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The Need for a New Power-Modeling Approach

April 7, 2023
Power, once considered an all-but afterthought in system design and well behind performance and area, now leads as the first consideration in PPA (power, performance, area).

What you’ll learn:

  • Dynamic power consumption simulation across a range of stimulus representing real-world conditions and workloads is exploding.
  • “What-if” power exploration with numerous manual steps is difficult in the full-chip context that includes a mix of processors, bus activity, and peripherals using current power-analysis tools.
  • A new power-modeling approach will eliminate the SoC power simulation gap and reduce computation time so that all full-chip SoC stimulus scenarios can be used to ensure a design’s power coverage.

Low power is now a fundamental performance metric in system-on-chip (SoC) design. Nanometer-scale SoC design complexity—a mix of processor cores, memories, buses, and peripherals with a software stack controlling its operation—runs into tens or even hundreds of millions of logic gates, making power simulation and analysis a daunting task (Fig. 1). The result is slow full-chip power simulations.

An SoC’s power consumption can change in nanoseconds depending on software activity and hardware workloads. That means using design rules, performance of prior generation designs, and methods to estimate power consumption will not give a design’s real power footprint. Power hot spots affect reliability, and the choice of chip package can cause catastrophic failure through thermal runaway. A more precise analysis is essential to ensure correct operation and understand a design’s real power constraints.

The need to simulate and control dynamic power consumption across a range of stimulus representing real-world conditions and workloads is exploding, along with resources in the SoC deployed to complete a workload task. Tasks and their associated power footprints are managed through hardware or software supervision, control of the number of processors and process threads, and through dynamic changes in voltage, frequency, and bus activity. If a task can be completed using additional clock cycles with fewer hardware resources, then peak power consumption is reduced (Fig. 2).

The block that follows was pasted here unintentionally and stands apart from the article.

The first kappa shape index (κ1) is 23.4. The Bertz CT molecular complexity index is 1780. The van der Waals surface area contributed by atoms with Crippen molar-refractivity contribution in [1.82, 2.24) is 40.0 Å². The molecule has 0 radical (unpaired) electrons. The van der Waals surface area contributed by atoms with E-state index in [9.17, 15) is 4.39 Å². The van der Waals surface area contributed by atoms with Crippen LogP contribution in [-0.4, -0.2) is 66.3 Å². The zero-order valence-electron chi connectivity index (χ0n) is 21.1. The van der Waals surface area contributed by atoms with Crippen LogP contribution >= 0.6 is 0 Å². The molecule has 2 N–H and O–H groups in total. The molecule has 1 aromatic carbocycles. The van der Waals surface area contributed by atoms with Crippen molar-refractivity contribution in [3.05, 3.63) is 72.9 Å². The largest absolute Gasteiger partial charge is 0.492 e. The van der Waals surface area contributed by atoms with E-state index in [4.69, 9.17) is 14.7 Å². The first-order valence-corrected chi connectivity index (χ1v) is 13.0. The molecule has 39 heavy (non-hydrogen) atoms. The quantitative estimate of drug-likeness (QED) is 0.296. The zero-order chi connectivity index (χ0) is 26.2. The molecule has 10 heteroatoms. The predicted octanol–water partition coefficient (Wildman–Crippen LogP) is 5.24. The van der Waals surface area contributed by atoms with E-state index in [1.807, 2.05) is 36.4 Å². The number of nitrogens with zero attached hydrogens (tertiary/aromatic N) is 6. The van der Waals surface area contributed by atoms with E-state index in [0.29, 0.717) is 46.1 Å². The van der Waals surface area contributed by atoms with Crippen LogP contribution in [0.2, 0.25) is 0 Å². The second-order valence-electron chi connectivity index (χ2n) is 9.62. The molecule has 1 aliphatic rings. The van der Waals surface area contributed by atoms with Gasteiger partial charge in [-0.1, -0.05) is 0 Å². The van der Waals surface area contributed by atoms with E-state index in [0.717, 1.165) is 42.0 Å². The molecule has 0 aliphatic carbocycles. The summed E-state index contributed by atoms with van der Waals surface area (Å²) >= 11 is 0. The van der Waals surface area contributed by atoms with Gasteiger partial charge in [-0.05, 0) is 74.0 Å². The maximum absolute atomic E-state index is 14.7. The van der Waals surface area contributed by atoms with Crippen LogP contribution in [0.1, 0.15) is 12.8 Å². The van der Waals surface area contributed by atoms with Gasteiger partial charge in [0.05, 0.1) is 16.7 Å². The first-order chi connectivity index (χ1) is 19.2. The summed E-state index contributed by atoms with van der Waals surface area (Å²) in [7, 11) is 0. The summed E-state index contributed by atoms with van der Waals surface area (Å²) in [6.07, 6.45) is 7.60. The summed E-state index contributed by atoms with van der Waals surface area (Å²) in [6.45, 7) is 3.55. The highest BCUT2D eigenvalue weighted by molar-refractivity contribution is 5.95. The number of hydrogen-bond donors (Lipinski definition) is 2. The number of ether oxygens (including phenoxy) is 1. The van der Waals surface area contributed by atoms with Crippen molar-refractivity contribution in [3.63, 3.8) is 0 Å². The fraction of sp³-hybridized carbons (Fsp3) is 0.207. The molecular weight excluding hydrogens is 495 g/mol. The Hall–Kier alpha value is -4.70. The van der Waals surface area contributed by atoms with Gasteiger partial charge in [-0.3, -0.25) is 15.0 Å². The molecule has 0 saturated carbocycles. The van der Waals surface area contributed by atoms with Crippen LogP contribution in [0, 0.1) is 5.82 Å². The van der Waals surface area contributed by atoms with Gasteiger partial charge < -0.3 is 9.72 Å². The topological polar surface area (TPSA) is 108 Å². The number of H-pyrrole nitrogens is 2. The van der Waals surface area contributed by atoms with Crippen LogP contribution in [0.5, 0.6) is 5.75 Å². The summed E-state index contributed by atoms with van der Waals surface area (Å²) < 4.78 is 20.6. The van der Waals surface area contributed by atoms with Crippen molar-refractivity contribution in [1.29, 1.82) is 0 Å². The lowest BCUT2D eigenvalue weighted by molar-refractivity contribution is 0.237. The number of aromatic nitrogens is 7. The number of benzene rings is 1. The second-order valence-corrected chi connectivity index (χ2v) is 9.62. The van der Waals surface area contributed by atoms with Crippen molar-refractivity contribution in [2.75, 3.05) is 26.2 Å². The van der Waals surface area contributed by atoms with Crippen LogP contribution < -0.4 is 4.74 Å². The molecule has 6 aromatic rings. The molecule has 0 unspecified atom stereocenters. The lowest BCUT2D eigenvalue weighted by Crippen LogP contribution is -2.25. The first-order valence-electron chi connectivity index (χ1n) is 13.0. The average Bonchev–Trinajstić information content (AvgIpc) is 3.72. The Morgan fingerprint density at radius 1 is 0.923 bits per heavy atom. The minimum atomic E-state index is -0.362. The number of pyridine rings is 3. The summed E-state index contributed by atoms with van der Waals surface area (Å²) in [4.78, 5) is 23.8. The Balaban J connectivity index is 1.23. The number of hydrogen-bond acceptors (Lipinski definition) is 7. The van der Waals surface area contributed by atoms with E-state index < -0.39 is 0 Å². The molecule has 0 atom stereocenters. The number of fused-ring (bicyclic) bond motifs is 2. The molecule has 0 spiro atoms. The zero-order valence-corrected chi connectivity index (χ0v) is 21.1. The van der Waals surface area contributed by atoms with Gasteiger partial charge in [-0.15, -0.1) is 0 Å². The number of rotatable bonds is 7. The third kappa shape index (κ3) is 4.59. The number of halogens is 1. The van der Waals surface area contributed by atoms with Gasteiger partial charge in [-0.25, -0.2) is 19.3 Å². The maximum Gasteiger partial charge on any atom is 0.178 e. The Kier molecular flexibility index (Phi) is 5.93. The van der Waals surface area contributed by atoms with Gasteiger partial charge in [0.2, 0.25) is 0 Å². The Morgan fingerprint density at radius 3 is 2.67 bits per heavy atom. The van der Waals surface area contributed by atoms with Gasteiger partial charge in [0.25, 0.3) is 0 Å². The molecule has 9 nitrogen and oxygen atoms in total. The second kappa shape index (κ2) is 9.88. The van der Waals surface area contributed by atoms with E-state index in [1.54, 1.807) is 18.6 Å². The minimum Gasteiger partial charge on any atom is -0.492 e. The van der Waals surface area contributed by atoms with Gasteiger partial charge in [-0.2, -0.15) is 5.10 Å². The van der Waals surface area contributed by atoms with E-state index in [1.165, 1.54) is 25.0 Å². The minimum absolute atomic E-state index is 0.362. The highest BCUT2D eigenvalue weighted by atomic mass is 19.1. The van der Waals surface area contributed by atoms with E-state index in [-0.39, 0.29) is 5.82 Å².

Challenges with Today’s Power-Analysis Tools

Current power-analysis solutions are focused on the logic gate level and can’t provide the throughput to realize comprehensive power visibility at the software level in an SoC. Even hardware emulation can’t adequately simulate power consumption for a complete workload task that spans microseconds or milliseconds.

SoC designers have a suite of gate-level and RTL power-analysis tools available for determining power consumption at the block or unit level. Gate-level tools offer sign-off precision while RTL tools provide faster throughput with an accuracy loss that can exceed 10%. For a full-chip SoC simulation, millions or billions of nodes are analyzed for cycle-accurate dynamic power behavior.

RTL tools can’t process a full SoC stimulus set without days of runtime (Table 1). Due to the lack of speed, engineers typically use only 2% to 3% of the total available stimulus for power analysis (Fig. 3). Hardware emulation can only process a portion of a stimulus workload; it’s not a general-purpose solution.